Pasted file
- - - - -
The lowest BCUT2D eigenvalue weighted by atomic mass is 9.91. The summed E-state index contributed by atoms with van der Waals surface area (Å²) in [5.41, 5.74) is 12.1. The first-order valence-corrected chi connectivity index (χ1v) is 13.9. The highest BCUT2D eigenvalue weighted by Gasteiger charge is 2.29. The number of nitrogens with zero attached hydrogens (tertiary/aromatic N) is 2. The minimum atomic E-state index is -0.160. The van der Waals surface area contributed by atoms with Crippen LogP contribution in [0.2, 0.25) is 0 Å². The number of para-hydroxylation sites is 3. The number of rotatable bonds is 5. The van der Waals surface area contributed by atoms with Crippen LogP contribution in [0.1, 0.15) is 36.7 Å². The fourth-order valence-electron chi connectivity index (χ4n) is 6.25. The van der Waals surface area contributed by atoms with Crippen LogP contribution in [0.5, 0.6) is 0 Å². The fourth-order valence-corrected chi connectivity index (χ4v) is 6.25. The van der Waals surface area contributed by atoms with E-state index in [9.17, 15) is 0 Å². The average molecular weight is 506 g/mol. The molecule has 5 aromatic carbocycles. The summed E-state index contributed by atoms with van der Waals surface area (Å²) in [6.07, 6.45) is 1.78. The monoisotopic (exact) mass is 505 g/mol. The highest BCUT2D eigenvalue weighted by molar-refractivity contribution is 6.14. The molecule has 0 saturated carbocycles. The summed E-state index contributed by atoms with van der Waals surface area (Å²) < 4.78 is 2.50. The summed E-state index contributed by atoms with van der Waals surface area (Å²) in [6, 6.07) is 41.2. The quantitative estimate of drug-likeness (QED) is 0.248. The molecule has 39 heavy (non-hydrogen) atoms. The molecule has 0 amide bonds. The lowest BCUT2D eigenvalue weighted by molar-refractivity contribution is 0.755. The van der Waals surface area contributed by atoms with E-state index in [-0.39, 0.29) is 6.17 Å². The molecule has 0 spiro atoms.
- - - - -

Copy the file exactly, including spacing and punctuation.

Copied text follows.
The lowest BCUT2D eigenvalue weighted by atomic mass is 9.91. The summed E-state index contributed by atoms with van der Waals surface area (Å²) in [5.41, 5.74) is 12.1. The first-order valence-corrected chi connectivity index (χ1v) is 13.9. The highest BCUT2D eigenvalue weighted by Gasteiger charge is 2.29. The number of nitrogens with zero attached hydrogens (tertiary/aromatic N) is 2. The minimum atomic E-state index is -0.160. The van der Waals surface area contributed by atoms with Crippen LogP contribution in [0.2, 0.25) is 0 Å². The number of para-hydroxylation sites is 3. The number of rotatable bonds is 5. The van der Waals surface area contributed by atoms with Crippen LogP contribution in [0.1, 0.15) is 36.7 Å². The fourth-order valence-electron chi connectivity index (χ4n) is 6.25. The van der Waals surface area contributed by atoms with Crippen LogP contribution in [0.5, 0.6) is 0 Å². The fourth-order valence-corrected chi connectivity index (χ4v) is 6.25. The van der Waals surface area contributed by atoms with E-state index in [9.17, 15) is 0 Å². The average molecular weight is 506 g/mol. The molecule has 5 aromatic carbocycles. The summed E-state index contributed by atoms with van der Waals surface area (Å²) in [6.07, 6.45) is 1.78. The monoisotopic (exact) mass is 505 g/mol. The highest BCUT2D eigenvalue weighted by molar-refractivity contribution is 6.14. The molecule has 0 saturated carbocycles. The summed E-state index contributed by atoms with van der Waals surface area (Å²) < 4.78 is 2.50. The summed E-state index contributed by atoms with van der Waals surface area (Å²) in [6, 6.07) is 41.2. The quantitative estimate of drug-likeness (QED) is 0.248. The molecule has 39 heavy (non-hydrogen) atoms. The molecule has 0 amide bonds. The lowest BCUT2D eigenvalue weighted by molar-refractivity contribution is 0.755. The van der Waals surface area contributed by atoms with E-state index in [-0.39, 0.29) is 6.17 Å². The molecule has 0 spiro atoms.